Nicolas Sarkozy received a one-year suspended prison term on November 30 for excessive spending during his failed presidential campaign in 2012, AFP reported
This is one of the most crucial events in the former French president's packed court schedule.
The prosecutor claims that Nicolas Sarkozy knowingly exceeded the legal limit for electoral expenses. "There was nothing inevitable about this extravagance," prosecutor Bruno Revel explained. "It was the result of a choice made by the candidate."
The prosecutor requested a one-year prison sentence, six months of which were suspended, and the former head of state was finally sentenced to one year in prison in September 2021, though the criminal court requested that this sentence be corrected directly to house arrest with electronic monitoring.
The prosecutor requested sentences ranging from 18 months to four years in prison, all suspended, for the other nine defendants being retried in the so-called "Bigmalion" case, named after the company that organised the right-wing candidate's campaign meetings, as well as fines ranging from 10,000 to 30,000 euros for some of them.
Unlike his co-defendants, the former president has not been charged with using a system of fake invoices to increase his campaign spending to nearly 43 million euros, when the legal limit was 22.5 million euros.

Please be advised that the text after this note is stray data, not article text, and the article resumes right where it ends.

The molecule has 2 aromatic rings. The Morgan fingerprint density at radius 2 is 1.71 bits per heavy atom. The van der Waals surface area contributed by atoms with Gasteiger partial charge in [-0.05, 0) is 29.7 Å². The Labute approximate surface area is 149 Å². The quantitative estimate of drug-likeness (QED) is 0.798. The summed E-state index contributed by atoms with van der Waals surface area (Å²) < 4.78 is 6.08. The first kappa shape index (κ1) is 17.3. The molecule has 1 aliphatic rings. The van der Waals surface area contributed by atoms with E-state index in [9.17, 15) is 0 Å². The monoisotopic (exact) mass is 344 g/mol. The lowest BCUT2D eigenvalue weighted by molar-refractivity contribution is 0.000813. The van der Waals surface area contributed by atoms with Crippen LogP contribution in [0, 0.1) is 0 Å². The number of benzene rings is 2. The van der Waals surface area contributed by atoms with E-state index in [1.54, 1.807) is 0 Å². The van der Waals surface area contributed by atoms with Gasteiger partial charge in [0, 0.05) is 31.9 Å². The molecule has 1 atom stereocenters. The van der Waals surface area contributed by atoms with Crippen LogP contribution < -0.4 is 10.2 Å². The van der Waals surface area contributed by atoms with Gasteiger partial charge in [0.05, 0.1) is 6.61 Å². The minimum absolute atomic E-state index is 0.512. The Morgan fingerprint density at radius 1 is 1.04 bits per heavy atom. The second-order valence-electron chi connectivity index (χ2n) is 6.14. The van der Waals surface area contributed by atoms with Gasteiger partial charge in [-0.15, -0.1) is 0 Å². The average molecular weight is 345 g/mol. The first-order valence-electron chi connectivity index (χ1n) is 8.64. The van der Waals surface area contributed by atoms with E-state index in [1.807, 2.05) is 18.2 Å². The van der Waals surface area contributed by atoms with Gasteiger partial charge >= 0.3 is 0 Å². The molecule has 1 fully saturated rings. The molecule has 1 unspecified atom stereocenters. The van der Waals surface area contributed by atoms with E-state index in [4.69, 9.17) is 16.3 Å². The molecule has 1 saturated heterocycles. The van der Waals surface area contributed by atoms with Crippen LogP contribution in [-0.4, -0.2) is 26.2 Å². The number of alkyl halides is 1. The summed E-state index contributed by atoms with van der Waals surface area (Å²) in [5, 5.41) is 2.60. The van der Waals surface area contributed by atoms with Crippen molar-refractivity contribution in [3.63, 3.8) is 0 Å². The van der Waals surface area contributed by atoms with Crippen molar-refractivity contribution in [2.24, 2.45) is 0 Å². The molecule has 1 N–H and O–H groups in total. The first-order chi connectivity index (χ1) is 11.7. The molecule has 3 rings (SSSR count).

However, the court emphasised in its first-instance decision that the former president "continued to organise campaign meetings, asking for one meeting per day, despite being warned in writing about the risk of exceeding the legal limit, and then for the actual overrun."
As he did during the first trial, Nicolas Sarkozy "vehemently denied any criminal responsibility," blasting "fables" and "lies."
He disputes that his campaign has become "out of hand."
Nicolas Sarkozy is facing new legal troubles after being sentenced to three years in prison, including a year in prison, in a wiretapping case in May, a judgement he challenged to France's Supreme Court.
He will stand in court in 2025 on allegations of receiving Libyan funding for his presidential campaign in 2007. He was also charged in early October in connection with the retraction of remarks made by mediator Ziad Takeddine. /BGNES